St Mary’s in Exile (Queensland Theatre Company)
The Greenhouse, Bille Brown Studio
August 27 – September 25
Brisbane may be the place we love to hate, but it comes with it’s a wonderful array of stories. And there is perhaps no story as epic as the complex conflict between Father Peter Kennedy and the institution of the Catholic Church, leading to one of the largest schisms in the church’s modern history when, in 2009, hundreds of people literally walked away from their spiritual home of St Mary’s Catholic Parish in South Brisbane. It is from this rich real-life incident that Queensland Theatre Company has created the riveting work “St Mary’s in Exile”. Bravely tacking re-evaluation of a story already told less than a decade ago, the work documents the most local story in the theatre company’s history (given that events occurred just meters away from its South Brisbane location) in a rigorous work of weighty ideas explored through author David Burton’s thoughtful, intelligent script.
The passionate and public conflict between the diverse inner city church community and the Vatican is revisited without prejudice, beginning on the stormy night when, after refusing to resign or to fall in line with orthodoxy, an excommunicated Father Peter (Peter Marshall) is packing up to go into exile. A mysterious young homeless visitor (Ben Warren) walks out of the rain, wanting to know the story behind this unconventional holy man and what drove him to defiance, and so the story unfolds of how and why the Father Peter and his radical side-kick Father Terry Fitzpatrick (Kevin Spink) chose not to play by the ‘club rules’, changing words of the liturgy and Eucharist and allowing a statue of Buddha in the foyer. The work is an examination of Father Peter’s journey, and of those who supported and opposed him in this time. And when, in the second act, the threads come together, the result is a story at times funny, at times sad and at times challenging.
A simple, abstract design aesthetic represents a sense of sacred space, but still allows for full focus on the show’s dense ideas and multiple timelines. Functional sliding doors facilitate swift scene changes and concrete textures contrast with natural wood furniture and religious symbolism. Vibrancy comes from its community of parishioners, reflected in both their costumes and characters.
Under the direction of Jason Klarwein, all cast members deliver solidly with rich character portraits. Peter Marshall gives an emotionally charged performance as Father Peter, supported perfectly by Kevin Spink as the comparatively casual Father Fitzpatrick and Joss McWilliam as Archbishop John Bathersby. In his QTC debut, Ben Warren makes a memorable show of his early cat-and-mouse interaction with Father Peter before settling into steadfast confrontation of the beloved father regarding the authority of the church. Chenoa Deemal is engaging as the voice-of-reason partitioner Beth and Luisa Prosser (also in her QTC debut) is a lively, formidable Ruth. As the loyal and sensitive Joseph, Bryan Probets again proves what an asset he is to any production, taking audience members from a moving monologue expression of Corinthians 13’s commentary of faith, hope and love, to a truly hilarious Tony Abbott impression as part of the play’s Q&A re-enactment.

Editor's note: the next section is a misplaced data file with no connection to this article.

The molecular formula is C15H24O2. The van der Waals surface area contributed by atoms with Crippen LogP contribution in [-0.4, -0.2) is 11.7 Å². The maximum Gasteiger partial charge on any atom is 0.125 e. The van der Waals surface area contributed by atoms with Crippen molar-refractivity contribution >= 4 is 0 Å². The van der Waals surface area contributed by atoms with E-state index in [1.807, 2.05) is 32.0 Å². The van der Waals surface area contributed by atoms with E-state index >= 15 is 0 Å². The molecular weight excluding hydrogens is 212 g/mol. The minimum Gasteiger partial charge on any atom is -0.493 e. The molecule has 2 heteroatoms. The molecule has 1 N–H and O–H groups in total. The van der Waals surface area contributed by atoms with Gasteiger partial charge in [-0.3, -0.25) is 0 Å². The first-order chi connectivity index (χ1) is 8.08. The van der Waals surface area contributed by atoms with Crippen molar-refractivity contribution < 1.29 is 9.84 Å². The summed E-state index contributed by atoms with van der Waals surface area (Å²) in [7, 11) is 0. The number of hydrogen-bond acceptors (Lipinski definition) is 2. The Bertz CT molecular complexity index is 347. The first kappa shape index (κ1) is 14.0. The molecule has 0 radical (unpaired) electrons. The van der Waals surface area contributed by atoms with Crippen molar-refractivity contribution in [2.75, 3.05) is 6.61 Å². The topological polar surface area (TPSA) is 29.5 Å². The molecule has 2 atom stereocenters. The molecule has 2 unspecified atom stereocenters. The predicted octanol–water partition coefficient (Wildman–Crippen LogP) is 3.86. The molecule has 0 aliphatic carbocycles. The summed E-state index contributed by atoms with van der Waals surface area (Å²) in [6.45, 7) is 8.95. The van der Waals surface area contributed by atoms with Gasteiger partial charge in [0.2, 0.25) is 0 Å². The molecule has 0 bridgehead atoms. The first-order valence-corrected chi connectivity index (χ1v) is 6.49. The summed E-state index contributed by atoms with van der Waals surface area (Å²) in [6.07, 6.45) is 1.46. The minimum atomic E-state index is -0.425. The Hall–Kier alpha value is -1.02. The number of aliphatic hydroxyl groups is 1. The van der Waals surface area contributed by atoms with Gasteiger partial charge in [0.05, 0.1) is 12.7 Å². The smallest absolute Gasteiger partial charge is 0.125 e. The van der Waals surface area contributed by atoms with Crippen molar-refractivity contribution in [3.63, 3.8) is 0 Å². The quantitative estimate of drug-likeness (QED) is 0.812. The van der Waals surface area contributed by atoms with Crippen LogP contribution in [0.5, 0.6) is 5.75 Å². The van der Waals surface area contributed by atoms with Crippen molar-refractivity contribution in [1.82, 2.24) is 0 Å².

As in reality, humour exists within the work’s moments of great tension, which aids audience engagement; jokes about West End gentrification and the Go Between Bridge not only emphasises the place of the story between reality and myth, but help enhance its appeal as a warm, human work. This is more than just a David and Goliath story. Indeed, its focus on community and faith allows provocation of much post-show discussion about its important, relevant themes, including answer to the question, ‘were they exiled or did they exile themselves?’
“St Mary’s in Exile” is a powerful and compelling piece of theatre. As a world premiere of an Australian work, it is worthy of celebration in itself, however, its profound examination of grand themes cement it as a timeless telling of a local but also much larger story. Its experience is a reminder not only of the immediacy of theatre as an art from to engage audiences with contemporary issues, but also that extraordinary events are happening around us every day… even in Brisbane.